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Kerry
Kerry, Nurse (RN)
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stress fractures in young female athletes

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My daughter is 20 years old, a distance runner in college, has not had regular periods (ever), has low body fat, mild scoliosis, and has now had a stress fracture in both legs. What tests should her physician be doing on her besides the bone density test she just completed? She has an excellent diet, takes calcium and D supplements, has been on birth control pills for a year. (she does not have any eating disorder issues, but does have small bones and there is osteopenia and osteoporosis in her maternal ancestry. She has not had any thyroid or hormonal level tests yet. Thanks

Hi


Here is some information I found. Hope it helps!


Kerry


Prevention
Although the occurrence of stress fractures and stress reactions on the bone is often multi-factorial and not very well understood, there are a number of important preventive measures an athlete can take

1. Avoid abrupt increases in overall training load and intensity. Take adequate rest

2. Buy less expensive shoes and change them frequently. As a general rule, running shoes tend to lose their shock-absorbing capacity by 400 miles

3. Bony alignment may be modified to some extent by the use of orthotics in the shoes and taping the foot and/or ankle. Those with hyperpronating feet may choose shoes with maximally rigid heel counter. Expert advice is needed for correct choice of insoles and taping techniques

4. Women athletes should pay careful attention to training, hormonal status and nutrition, and recognise any eating disorder

http://www.sportsinjurybulletin.com/archive/stress-fractures.html


The diagnosis is made through a careful history and physical. The examination usually reveals a discrete area of pain during palpation and percussion, localized swelling and redness. Sometimes the patient will be unable to hop on the affected extremity because of pain. X rays may show signs of a stress fracture – although x rays are usually normal for about 10-14 days after the onset of pain and swelling. In some cases, the signs of a stress fracture may not show up on an X ray for as long as four or five weeks or may never show up on a conventional X ray. Other forms of imaging, including bone scans, CT scans and MRIs, may detect a stress fracture that does not show up on conventional X rays.


Treatment for stress fractures consists of relative or absolute rest. This will depend on the bone or bones involved, and the severity and stage of the fracture. The activity that caused the injury must be avoided to prevent delayed or improper healing. Athletes wishing to maintain their fitness level may participate in low-impact activities such as swimming, biking or water running – but, again, this would depend on the bone fractured and the stage of healing. Casting or bracing may be indicated for stress fractures that are at risk of complete fracture or displacement. A period of non-weight bearing with crutches may be helpful along with the use of anti-inflammatory medications.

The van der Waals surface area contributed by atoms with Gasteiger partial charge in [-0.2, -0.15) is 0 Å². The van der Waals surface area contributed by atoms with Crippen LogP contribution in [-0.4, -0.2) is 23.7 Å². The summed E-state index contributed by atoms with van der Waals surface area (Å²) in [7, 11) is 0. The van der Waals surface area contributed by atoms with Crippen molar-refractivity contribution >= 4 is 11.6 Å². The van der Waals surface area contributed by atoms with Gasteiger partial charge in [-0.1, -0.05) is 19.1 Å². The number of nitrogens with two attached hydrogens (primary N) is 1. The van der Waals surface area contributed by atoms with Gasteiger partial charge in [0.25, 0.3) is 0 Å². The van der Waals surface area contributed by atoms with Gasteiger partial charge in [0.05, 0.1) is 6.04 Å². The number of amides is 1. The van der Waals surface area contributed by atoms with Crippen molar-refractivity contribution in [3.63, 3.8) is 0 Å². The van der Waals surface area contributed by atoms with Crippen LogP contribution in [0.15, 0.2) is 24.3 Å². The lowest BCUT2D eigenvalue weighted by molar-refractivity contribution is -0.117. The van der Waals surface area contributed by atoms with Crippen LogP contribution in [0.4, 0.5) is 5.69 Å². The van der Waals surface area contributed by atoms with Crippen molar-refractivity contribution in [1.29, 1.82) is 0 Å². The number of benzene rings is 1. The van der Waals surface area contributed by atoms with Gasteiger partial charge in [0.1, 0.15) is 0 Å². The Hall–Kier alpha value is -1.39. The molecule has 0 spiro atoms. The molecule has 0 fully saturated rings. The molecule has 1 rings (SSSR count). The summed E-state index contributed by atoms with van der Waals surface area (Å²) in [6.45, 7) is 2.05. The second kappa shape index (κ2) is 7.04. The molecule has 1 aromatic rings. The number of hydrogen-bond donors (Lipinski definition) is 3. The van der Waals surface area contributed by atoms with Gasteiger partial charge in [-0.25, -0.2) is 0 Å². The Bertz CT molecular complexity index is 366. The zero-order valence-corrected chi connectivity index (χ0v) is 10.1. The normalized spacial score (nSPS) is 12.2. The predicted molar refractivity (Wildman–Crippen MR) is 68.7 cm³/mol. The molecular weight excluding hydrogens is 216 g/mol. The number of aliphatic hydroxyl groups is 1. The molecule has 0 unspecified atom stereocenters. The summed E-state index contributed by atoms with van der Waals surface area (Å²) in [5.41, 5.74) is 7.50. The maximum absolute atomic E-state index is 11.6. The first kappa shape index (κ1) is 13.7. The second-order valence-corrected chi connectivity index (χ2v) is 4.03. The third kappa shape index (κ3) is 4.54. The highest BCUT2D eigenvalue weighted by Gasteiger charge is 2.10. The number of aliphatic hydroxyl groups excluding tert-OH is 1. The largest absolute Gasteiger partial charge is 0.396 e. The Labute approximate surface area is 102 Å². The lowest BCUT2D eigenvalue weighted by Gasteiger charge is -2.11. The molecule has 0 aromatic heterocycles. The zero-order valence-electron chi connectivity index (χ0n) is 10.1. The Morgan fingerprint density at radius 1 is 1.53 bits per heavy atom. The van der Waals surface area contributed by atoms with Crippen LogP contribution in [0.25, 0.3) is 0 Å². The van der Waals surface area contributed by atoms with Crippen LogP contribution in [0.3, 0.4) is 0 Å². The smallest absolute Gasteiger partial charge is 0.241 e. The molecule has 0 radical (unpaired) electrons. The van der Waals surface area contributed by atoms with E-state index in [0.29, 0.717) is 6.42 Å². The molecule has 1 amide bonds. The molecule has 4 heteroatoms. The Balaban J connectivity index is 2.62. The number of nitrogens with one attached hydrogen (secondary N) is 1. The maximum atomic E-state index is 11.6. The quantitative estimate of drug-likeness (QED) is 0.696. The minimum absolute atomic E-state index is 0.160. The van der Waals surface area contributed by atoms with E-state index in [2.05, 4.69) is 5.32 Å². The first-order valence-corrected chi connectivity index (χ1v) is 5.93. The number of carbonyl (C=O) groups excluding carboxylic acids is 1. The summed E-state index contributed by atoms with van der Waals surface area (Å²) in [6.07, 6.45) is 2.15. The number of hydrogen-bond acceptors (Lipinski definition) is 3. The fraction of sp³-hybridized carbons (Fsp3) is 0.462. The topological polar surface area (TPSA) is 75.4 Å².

When the rest period is complete and the patient has remained pain-free for two weeks or so, supervised rehabilitation is initiated along with a gradual return to activity. Returning to activity too early or increasing the amount of activity too quickly may initiate the stress fracture process again. Care should be taken during the first four weeks since this is the most vulnerable time during a fracture’s reparative process.


Preventing another stress fracture involves identifying and eliminating the factors that have caused it. This may include modifying equipment or training and/or identifying functional causes that contribute to the trauma. A stress fracture can be caused by something as simple as running on an old athletic shoe that no longer provides much shock absorption or playing tennis frequently on a hard surface (i.e., on asphalt rather than a composite surface). A limb-length discrepancy can lead to a stress fracture in someone who increases his/her level of intensity or runs on the same side of the road (causing one leg to be lower than the other as the feet slant with the crown of the road). Biomechanical imbalances can predispose an athlete to a stress fracture.


Stress fractures can be difficult to manage, especially in the competitive athlete. Failing to recognize the possibility of a stress fracture or to follow a supervised rehabilitation plan can seriously delay athletes’ return to competition and/or predispose them to future stress fractures.


http://www.aapsm.org/ct0398.html













Kerry, Nurse (RN)
Category: Health
Satisfied Customers: 4312
Experience: 35 years in Nursing: OB/GYN, Peds, Oncology, hospice, Ortho, Neuro, Addiction, Recovery, Geriatrics,
Kerry and 5 other Health Specialists are ready to help you
Customer: replied 11 years ago.
Reply to Kerry's Post: Thank you. Very helpful info. I would like to find more information about young female athletes with regard to hormones, amenhoria, bone density, nutrition etc. My daughters track team had 8 women with stress fractures, and other college teams even more. Some of these women have been running since grade school and I wonder about their future health and abilities to get pregnant. With or without eating disorder issues added to the mix. thanks

Hi Again:


I've done some research, and here are some web sites you might want to read. They are very informative regarding the subjects you wish to find out more about.


http://adam.about.com/reports/000029_8.htm


http://www.femaleathletesbodybook.com/excerpt.php


http://www.sportsbiz.bz/womensportinternational/taskforces/triad_tf.htm


http://html.newsnet5.com/yourhealth/yourhealth-93861420010829-130829.html


Sure hope that helps!


Kerry

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